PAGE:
That is all to say, even if the Cubs “create their own channel,” there will probably be a partner involved, who will be participating in this bidding process.
To that end, Kenney unsurprisingly mentioned the Disney purchase of 21st Century Fox, which will include Fox’s large cache of regional sports networks. Because that deal would mean Disney/ABC/ESPN is getting into the regional sports game – something they haven’t done before – the Cubs could have the opportunity for a significant additional potential partner, either to create a new Cubs-focused RSN, or to carry the Cubs’ games on a network they create for the Chicago market.
Moreover, there are non-traditional possible tech partners emerging in this market, as well as the groundwork being laid for large entertainment entities (like the Cubs) to create their own streaming platform (the ultimate truly-your-own channel). But those paths come with a number of complications because of the at-issue relationships between the Cubs, Major League Baseball, MLB’s tech arm, RSNs, and streaming services.
To get there, we have to step back and widen the lens.
You may recall, there was a time not so long ago that the Cubs going out to start their own cable channel after 2019 was something like a 100 percent proposition. They would find a partner – either a cable/satellite company or an existing sports network – create a new regional sports network, all the providers in the greater Chicago area would carry that channel for a huge fee, and things would be hunky dory. The Cubs would get huge TV rights fees (and an equity stake in the RSN), the RSN would get huge carriage fees from the providers, the providers and the RSN would get advertising dollars, the providers would get monthly subscription fees from their users, and the users would get an increasingly inflated cable bill (they’d get Cubs games, too!).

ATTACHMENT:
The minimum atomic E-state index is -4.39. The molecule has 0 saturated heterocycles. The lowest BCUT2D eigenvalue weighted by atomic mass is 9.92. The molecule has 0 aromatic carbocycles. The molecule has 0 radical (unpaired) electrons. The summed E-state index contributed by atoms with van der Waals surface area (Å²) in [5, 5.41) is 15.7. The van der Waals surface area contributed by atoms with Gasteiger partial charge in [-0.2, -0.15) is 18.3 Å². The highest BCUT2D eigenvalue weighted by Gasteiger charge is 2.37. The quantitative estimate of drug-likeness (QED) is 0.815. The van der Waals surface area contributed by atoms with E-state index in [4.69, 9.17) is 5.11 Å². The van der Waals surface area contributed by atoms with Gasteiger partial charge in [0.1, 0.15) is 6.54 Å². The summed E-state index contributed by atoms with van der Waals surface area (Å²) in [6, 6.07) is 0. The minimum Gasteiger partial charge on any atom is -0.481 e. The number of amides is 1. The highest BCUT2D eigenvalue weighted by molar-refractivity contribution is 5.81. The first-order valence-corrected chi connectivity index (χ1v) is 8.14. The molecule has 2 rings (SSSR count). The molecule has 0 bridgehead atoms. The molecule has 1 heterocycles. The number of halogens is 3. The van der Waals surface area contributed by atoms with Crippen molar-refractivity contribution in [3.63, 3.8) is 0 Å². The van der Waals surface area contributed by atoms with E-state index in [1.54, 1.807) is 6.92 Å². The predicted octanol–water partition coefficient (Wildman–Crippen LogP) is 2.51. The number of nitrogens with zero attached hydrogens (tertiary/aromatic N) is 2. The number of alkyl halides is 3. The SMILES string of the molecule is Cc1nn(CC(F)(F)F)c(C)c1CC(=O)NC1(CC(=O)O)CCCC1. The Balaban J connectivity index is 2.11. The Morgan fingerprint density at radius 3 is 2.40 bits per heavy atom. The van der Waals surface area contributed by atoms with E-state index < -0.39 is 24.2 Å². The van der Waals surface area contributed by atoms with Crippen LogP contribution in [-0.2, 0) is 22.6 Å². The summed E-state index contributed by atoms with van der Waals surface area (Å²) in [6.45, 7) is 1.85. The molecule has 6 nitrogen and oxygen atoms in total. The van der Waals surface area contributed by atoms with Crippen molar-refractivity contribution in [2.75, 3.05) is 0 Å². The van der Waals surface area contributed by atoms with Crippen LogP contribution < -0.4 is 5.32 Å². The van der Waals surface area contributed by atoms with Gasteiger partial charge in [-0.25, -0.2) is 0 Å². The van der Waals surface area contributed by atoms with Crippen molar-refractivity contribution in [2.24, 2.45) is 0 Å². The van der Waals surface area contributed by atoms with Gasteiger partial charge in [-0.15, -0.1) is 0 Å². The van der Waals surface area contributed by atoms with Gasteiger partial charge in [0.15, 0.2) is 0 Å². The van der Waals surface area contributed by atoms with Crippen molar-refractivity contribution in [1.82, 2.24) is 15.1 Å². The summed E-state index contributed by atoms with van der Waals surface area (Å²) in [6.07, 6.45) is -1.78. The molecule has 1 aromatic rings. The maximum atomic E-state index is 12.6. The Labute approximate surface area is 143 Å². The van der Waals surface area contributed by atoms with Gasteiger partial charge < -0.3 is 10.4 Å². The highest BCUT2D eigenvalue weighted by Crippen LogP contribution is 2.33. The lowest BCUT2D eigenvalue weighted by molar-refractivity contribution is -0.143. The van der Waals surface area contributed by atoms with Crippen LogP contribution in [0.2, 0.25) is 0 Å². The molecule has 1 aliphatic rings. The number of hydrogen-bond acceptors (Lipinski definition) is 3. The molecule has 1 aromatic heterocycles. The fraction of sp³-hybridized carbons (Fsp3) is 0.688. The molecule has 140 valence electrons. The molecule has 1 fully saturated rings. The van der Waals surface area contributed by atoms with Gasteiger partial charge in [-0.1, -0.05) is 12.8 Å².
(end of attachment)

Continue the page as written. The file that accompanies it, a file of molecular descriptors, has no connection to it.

But then the landscape started changing. Rapidly. So rapidly that the Dodgers’ massive deal from just four years ago was immediately so out of whack with the realities of a streaming world that the carriage fees necessary to support the money owed to the RSN were flatly refused by providers in Los Angeles. A majority of homes in Los Angeles literally have no access to SportsNet LA, aka the Dodgers channel. Although it’s put a ton of money into the Dodgers’ bank account, the cost in goodwill among fans who can no longer watch their favorite team is arguably immeasurable.
That build-an-RSN model – at least the version of it that came with an $8+ billion rights deal for the Dodgers – is DOA. The Cubs may very well try to accomplish something like it, but I have no doubt that success would require a whole lot more creativity, strategic planning, and good old fashioned caution. Otherwise, they could find themselves creating a cable ghost town like the Dodgers did.
But with the very same disruption that blew things up for SportsNet LA comes new opportunities for the Cubs. Namely: streaming services.